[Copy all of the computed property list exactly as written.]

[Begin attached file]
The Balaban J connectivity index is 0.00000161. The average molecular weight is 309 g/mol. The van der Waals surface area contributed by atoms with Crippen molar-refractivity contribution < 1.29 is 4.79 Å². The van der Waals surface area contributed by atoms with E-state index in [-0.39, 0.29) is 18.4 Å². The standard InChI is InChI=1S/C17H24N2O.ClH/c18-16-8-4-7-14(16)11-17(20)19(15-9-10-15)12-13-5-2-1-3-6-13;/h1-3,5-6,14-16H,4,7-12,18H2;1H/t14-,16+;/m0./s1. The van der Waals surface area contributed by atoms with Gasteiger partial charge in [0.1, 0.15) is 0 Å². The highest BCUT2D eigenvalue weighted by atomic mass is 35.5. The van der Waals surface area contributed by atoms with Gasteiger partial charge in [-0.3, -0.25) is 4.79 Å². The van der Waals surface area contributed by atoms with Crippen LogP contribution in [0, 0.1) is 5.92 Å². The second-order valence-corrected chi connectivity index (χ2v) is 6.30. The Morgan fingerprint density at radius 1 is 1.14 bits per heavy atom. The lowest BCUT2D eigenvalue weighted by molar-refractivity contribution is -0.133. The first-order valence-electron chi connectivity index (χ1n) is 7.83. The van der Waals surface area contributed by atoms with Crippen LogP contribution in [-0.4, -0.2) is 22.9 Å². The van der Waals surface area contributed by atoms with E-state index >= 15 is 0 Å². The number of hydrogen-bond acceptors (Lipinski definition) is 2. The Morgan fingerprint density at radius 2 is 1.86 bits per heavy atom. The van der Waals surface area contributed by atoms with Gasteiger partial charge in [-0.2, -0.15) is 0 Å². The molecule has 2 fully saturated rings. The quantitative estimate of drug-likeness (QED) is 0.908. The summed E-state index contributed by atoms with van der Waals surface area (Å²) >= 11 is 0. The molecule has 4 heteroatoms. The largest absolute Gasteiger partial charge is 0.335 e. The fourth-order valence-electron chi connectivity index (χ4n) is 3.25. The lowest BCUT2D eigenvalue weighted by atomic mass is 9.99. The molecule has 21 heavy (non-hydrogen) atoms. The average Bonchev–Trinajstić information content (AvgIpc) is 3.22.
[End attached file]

The Balaban J connectivity index is 0.00000161. The average molecular weight is 309 g/mol. The van der Waals surface area contributed by atoms with Crippen molar-refractivity contribution < 1.29 is 4.79 Å². The van der Waals surface area contributed by atoms with E-state index in [-0.39, 0.29) is 18.4 Å². The standard InChI is InChI=1S/C17H24N2O.ClH/c18-16-8-4-7-14(16)11-17(20)19(15-9-10-15)12-13-5-2-1-3-6-13;/h1-3,5-6,14-16H,4,7-12,18H2;1H/t14-,16+;/m0./s1. The van der Waals surface area contributed by atoms with Gasteiger partial charge in [0.1, 0.15) is 0 Å². The highest BCUT2D eigenvalue weighted by atomic mass is 35.5. The van der Waals surface area contributed by atoms with Gasteiger partial charge in [-0.3, -0.25) is 4.79 Å². The van der Waals surface area contributed by atoms with Crippen LogP contribution in [0, 0.1) is 5.92 Å². The second-order valence-corrected chi connectivity index (χ2v) is 6.30. The Morgan fingerprint density at radius 1 is 1.14 bits per heavy atom. The lowest BCUT2D eigenvalue weighted by molar-refractivity contribution is -0.133. The first-order valence-electron chi connectivity index (χ1n) is 7.83. The van der Waals surface area contributed by atoms with Crippen LogP contribution in [-0.4, -0.2) is 22.9 Å². The van der Waals surface area contributed by atoms with E-state index >= 15 is 0 Å². The number of hydrogen-bond acceptors (Lipinski definition) is 2. The Morgan fingerprint density at radius 2 is 1.86 bits per heavy atom. The van der Waals surface area contributed by atoms with Gasteiger partial charge in [-0.2, -0.15) is 0 Å². The molecule has 2 fully saturated rings. The quantitative estimate of drug-likeness (QED) is 0.908. The summed E-state index contributed by atoms with van der Waals surface area (Å²) >= 11 is 0. The molecule has 4 heteroatoms. The largest absolute Gasteiger partial charge is 0.335 e. The fourth-order valence-electron chi connectivity index (χ4n) is 3.25. The lowest BCUT2D eigenvalue weighted by atomic mass is 9.99. The molecule has 21 heavy (non-hydrogen) atoms. The average Bonchev–Trinajstić information content (AvgIpc) is 3.22.